Sure, why not? And, as far as civilly recognized marriages…if the institution is so corrupt that such a marriage is considered invalid, then I don’t see what relevance it would have for the Church (again, to stress, I’m not saying that the Church believes that now…I’m saying that they should make such a declaration regarding any country that allows homosexual “marriage”)

Yes. We don’t need civil recognition in order to know we are in a sacramental marriage.

I’m still forming opinions about this issue. My gut instinct is to keep fighting to defend marriage as between one man and one woman, even if that definition fails in the public square. That’s just part of my personality; I’m a defender by nature. I don’t want to leave the secular state to run unchecked; and souls are on the line. I read Arcanum (good read).

What are your thoughts on this article?

Not Request but Demand

Ideally, I would also say “fight it.” To include having a violent overthrow of the government because of the egregiousness of the violation of civil rights that “homosexual marriage” represents. Having said that, the chances of such a thing succeeding are minimal to nil; therefore, it wouldn’t be prudent to do so.

The reason I say what I say what I do is a recognition that it would be better to make a certain hand signal and exclaim “vaf*****lo” rather than be slowly compromised until the opponents can brainwash a serious percentage of those who are on our side right now.

I agree with a lot of the article you cited. The State has been creeping in. Again, my opinion is based on pulling the rug out from the State.

Glad you enjoyed Arcanum. A whole LOT of what Leo XIII wrote was extremely prescient. (In fact, it’s a shame that there is already a Leo the Great…because this Leo deserves the title)…

The Encyclical, Testem Benevolentiae Nostrae, written to Cardinal Gibbons in 1899 is also a worthy read…particularly in these days (and, yes, it is related – if tangentially – to this subject. Consider Cardinal Dolan’s latest appearance on Meet the Press if you would like an example of why it’s related)

This has about a snowball’s chance in hell of passing.

Why is it that the Bishops continue to fight same-sex marriage tooth and nail, but remain completely silent with regard to the no-fault divorce laws? If you ask me, civil marriage is done in this country. I don’t even see the point of it anymore - legally it means absolutely nothing.

Another thing that irritates me is how they (the spokesmen of the Church) keep going back to the same natural law arguments that don’t work. Why not talk about the real consequences and tragedies that have befallen our society as a result of the breakdown of the family unit? As long as they continue to make such antiseptic, intellectual arguments, they aren’t going to get anywhere either in the courts or in the court of public opinion.

So frustrating!

He would’ve been better off supporting this 10 years ago, when under the Bush administration, there was such an amendment in the works.

The only national law we need in regards to marriage really, is something prohibiting the judges from deciding what is or is not unconstitutional in regards to marriage. It’s getting annoying.

Good point. It’s hard to escape the feeling that this is “too little and too late”. :o

The only national law we need in regards to marriage really, is something prohibiting the judges from deciding what is or is not unconstitutional in regards to marriage. It’s getting annoying.

“Annoying” is putting it mildly. You’re far more charitable than I am. :slight_smile:

Yes, the bill was introduced to the House last June. On the same day, it was referred to the House Committee on the Judiciary. Two weeks later, it was referred to the Subcommittee on the Constitution and Civil Justice. Then, for the past seven months, it has sat there.

I think the bill is dead.

Of course I don’t think it will pass. But have we learned nothing from the abortion debate? Everyone said it was inevitable, everyone would support it, etc. Yet, people are still fighting it. How can we just give up so easily?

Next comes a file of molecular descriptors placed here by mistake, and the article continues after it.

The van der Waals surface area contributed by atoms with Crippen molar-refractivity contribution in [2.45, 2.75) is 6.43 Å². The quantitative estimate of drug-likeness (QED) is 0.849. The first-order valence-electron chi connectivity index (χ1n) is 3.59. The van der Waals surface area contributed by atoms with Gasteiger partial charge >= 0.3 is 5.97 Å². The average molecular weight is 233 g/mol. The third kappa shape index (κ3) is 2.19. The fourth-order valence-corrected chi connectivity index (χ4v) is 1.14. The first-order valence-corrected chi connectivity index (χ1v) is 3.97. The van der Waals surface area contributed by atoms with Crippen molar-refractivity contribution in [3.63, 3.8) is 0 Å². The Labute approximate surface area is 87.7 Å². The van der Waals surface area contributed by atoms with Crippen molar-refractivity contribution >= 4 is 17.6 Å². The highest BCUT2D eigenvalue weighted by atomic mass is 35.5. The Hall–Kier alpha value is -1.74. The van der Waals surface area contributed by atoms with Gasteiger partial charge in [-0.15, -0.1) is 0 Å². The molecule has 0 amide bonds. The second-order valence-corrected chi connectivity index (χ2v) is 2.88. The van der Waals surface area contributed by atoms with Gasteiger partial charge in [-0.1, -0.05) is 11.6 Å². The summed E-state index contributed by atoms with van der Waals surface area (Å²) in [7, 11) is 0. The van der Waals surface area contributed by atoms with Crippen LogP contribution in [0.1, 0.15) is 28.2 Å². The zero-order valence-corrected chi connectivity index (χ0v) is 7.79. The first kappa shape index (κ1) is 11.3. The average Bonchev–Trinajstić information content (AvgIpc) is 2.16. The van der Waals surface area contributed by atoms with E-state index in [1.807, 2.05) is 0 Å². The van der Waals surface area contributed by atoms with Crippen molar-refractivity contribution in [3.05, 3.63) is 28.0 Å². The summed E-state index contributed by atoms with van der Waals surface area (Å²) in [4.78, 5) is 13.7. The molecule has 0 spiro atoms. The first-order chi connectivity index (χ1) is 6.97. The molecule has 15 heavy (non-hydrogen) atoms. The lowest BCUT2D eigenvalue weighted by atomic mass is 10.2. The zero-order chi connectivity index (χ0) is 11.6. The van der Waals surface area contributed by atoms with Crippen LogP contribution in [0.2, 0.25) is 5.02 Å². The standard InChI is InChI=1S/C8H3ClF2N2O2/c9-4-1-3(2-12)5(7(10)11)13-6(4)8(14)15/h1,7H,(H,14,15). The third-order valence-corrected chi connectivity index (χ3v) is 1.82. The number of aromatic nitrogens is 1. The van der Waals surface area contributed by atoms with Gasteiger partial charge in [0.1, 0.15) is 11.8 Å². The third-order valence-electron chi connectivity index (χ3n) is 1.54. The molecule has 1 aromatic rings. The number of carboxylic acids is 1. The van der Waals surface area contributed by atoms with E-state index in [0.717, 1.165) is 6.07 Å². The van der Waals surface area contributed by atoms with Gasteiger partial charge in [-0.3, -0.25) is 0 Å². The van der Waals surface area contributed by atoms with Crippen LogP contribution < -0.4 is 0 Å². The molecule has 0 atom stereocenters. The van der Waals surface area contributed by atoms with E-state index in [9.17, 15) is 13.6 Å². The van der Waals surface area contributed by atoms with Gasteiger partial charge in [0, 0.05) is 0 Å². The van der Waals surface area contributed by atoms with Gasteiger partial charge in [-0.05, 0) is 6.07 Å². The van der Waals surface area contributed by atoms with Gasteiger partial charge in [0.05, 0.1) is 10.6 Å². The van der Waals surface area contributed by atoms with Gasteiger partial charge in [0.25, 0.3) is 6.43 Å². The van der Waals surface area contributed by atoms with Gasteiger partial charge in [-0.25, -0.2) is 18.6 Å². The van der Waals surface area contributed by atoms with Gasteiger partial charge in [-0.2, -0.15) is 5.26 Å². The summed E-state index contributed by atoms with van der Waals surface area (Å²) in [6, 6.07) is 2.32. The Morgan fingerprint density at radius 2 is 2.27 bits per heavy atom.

This is currently plan “B” in the USA. Plan “A” is to fight for the protection of traditional marriage; if that fails it will come to pass that the Church will not witness civil marriage but only sacramental marriage. This is already the case in other provinces, South America for instance.

I had a discussion with my Bishop last November about this very topic. While working a youth retreat, my bishop came to visit the kids, high school age, and entertained an open Q&A session with them. One of the teens asked this very question, “What will the Church do if Catholic ministers are forced to witness same sex marriages?” He didn’t hesitate in saying that the Church will halt witnessing civil marriage and only conduct sacramental marriages. Currently the marriage license is for the civil authorities, not the Church. So the signing of the ML will cease. The sacrament of matrimony is recorded in Church records but has nothing to do with the license.

While the topic of this thread is not directly discussing ministers being forced to witness these ceremonies, this will come to pass. If we think that the Church will not be forced to recognize SSM, or at least an attempt to do this, then we are very naive. Bishops, priests, and deacons will be sued along with the Church just as the photographer and the baker were sued and lost all the way up to the Supreme Court. There is such an a level of disdain against morality that the militant LBGT will not stop until their choices are ingrained in the fabric of society as normal.

Thanks! This makes a lot of sense to me.

I’m not saying we should give up, but the Bishops need to figure out a better way of making people see that traditional marriage is good for society and provides the best outcomes for children. As long as people are blind to the effects that contraception, abortion, over-sexualization, and the decline of marriage have had on society, and as long as they continue to embrace the notion that sexual freedom is a civil right, then these legislative initiatives are bound to fail.

They need to make people understand that this is broader than just denying gay people the right to love who they want. Why should they be denied that, when civil marriage between heterosexual couples means absolutely nothing in this society anymore? No-fault divorce is available in every state now. What is the value of the marriage contract if anyone can walk away at any time?

When the connections were drawn for me between all the topics you mentioned, scales fell from my eyes. I thought that surely, that would be enough to make people realize. And yet…

I think Chesterton said something to the effect that truth is sacred, and if you tell it too often no one will believe it. I think that interesting statement has a lot of bearing on this whole topic. Yet, we continue to preach the truth, in season and out of season.